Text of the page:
CQC chief questions choice consensus

The chairman of the main health service regulator has questioned the political consensus around patient choice.

During last week's Conservative party conference, MPs unveiled plans to allow patients to choose their surgeon, based on league tables of their clinical performance.

But in a debate at the conference, Baroness Barbara Young, chairman of the Care Quality Commission, said: 'The big focus on choice does not seem to gel with what we are hearing.

'Patients do not want choice, they just want the services close to them to be good.'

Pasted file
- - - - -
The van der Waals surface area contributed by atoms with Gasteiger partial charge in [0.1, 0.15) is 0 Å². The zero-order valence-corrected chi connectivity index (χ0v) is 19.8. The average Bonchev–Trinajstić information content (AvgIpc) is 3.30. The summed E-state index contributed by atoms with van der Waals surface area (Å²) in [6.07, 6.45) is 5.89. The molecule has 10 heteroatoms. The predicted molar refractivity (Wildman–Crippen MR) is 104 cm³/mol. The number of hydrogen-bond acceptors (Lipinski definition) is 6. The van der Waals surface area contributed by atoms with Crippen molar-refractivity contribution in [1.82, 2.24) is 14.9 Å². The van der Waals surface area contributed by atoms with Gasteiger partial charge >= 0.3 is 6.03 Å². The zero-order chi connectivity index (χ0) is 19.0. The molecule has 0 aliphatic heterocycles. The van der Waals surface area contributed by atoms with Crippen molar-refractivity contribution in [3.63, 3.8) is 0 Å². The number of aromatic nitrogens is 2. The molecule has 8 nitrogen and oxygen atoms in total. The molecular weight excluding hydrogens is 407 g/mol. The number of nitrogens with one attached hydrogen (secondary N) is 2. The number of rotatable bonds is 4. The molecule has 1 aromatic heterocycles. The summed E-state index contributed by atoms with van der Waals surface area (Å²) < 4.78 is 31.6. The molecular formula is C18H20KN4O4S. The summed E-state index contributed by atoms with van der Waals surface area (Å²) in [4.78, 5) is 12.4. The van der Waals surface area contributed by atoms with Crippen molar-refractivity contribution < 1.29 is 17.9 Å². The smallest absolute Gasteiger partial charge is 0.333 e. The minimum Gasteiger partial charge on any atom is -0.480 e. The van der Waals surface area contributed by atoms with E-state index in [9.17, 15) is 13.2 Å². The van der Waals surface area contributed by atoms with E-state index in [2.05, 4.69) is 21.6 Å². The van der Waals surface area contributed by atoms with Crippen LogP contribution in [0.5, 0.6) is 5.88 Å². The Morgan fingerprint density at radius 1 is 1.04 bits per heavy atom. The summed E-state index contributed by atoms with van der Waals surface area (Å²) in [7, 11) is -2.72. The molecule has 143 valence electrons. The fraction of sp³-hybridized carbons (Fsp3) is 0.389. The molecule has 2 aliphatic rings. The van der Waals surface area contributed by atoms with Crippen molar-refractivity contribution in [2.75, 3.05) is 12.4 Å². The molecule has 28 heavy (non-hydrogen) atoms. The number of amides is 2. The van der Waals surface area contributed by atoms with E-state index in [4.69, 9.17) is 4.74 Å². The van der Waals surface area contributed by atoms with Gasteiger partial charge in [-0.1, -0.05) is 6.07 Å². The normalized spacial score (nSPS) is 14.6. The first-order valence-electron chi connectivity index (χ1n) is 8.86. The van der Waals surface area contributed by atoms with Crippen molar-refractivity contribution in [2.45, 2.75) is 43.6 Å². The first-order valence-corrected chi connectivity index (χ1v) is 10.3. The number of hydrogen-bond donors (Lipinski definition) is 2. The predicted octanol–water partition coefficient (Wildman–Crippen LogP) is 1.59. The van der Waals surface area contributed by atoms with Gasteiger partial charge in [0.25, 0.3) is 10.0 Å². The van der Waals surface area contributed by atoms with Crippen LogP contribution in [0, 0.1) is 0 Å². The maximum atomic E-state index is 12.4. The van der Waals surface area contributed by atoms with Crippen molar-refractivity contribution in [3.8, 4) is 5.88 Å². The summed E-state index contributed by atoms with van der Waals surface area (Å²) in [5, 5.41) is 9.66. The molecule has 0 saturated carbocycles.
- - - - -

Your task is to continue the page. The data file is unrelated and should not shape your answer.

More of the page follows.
However, Conservative shadow health minister Stephen O'Brien said that 'choice is a very important word', because it emphasised patients' own responsibilities in their care.

He added that once patients had chosen a doctor, 'to an extent, choice comes to an end. People want to feel that you will take over and get them better', he said.

King's Fund chief executive Niall Dickson agreed that 'choice is coming whether we like it or not'.

He added: 'The days in which people were happy with what they got and thought all doctors were the same are gone.'

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